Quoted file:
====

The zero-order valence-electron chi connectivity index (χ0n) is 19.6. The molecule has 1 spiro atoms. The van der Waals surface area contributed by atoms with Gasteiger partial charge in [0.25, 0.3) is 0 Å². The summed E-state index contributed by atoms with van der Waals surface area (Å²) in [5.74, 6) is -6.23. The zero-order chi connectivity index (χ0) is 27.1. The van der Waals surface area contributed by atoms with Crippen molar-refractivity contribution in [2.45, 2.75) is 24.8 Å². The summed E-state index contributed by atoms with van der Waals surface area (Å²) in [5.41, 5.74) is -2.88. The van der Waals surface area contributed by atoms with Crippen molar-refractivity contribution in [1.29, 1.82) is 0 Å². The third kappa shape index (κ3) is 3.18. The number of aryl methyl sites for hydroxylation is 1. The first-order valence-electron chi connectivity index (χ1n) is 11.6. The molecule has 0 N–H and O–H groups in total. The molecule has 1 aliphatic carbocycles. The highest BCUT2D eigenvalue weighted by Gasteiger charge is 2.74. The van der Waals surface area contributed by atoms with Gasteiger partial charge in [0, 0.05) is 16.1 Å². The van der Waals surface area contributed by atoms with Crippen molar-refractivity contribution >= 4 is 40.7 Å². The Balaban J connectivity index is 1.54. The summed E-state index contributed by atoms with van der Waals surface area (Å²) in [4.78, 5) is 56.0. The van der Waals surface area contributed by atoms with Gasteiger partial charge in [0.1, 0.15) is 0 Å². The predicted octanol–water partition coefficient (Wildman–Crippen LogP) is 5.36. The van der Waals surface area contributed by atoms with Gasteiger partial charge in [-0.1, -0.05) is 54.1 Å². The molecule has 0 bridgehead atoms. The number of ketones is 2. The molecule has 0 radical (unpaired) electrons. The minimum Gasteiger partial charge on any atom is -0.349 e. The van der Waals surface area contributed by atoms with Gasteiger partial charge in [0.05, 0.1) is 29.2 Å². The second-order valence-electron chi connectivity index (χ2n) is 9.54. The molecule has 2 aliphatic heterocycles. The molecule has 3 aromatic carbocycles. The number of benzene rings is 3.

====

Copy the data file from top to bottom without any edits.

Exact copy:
The zero-order valence-electron chi connectivity index (χ0n) is 19.6. The molecule has 1 spiro atoms. The van der Waals surface area contributed by atoms with Gasteiger partial charge in [0.25, 0.3) is 0 Å². The summed E-state index contributed by atoms with van der Waals surface area (Å²) in [5.74, 6) is -6.23. The zero-order chi connectivity index (χ0) is 27.1. The van der Waals surface area contributed by atoms with Crippen molar-refractivity contribution in [2.45, 2.75) is 24.8 Å². The summed E-state index contributed by atoms with van der Waals surface area (Å²) in [5.41, 5.74) is -2.88. The van der Waals surface area contributed by atoms with Crippen molar-refractivity contribution in [1.29, 1.82) is 0 Å². The third kappa shape index (κ3) is 3.18. The number of aryl methyl sites for hydroxylation is 1. The first-order valence-electron chi connectivity index (χ1n) is 11.6. The molecule has 0 N–H and O–H groups in total. The molecule has 1 aliphatic carbocycles. The highest BCUT2D eigenvalue weighted by Gasteiger charge is 2.74. The van der Waals surface area contributed by atoms with Gasteiger partial charge in [0, 0.05) is 16.1 Å². The van der Waals surface area contributed by atoms with Crippen molar-refractivity contribution >= 4 is 40.7 Å². The Balaban J connectivity index is 1.54. The summed E-state index contributed by atoms with van der Waals surface area (Å²) in [4.78, 5) is 56.0. The van der Waals surface area contributed by atoms with Gasteiger partial charge in [0.1, 0.15) is 0 Å². The predicted octanol–water partition coefficient (Wildman–Crippen LogP) is 5.36. The van der Waals surface area contributed by atoms with Gasteiger partial charge in [-0.1, -0.05) is 54.1 Å². The molecule has 0 bridgehead atoms. The number of ketones is 2. The molecule has 0 radical (unpaired) electrons. The minimum Gasteiger partial charge on any atom is -0.349 e. The van der Waals surface area contributed by atoms with Gasteiger partial charge in [0.05, 0.1) is 29.2 Å². The second-order valence-electron chi connectivity index (χ2n) is 9.54. The molecule has 2 aliphatic heterocycles. The molecule has 3 aromatic carbocycles. The number of benzene rings is 3.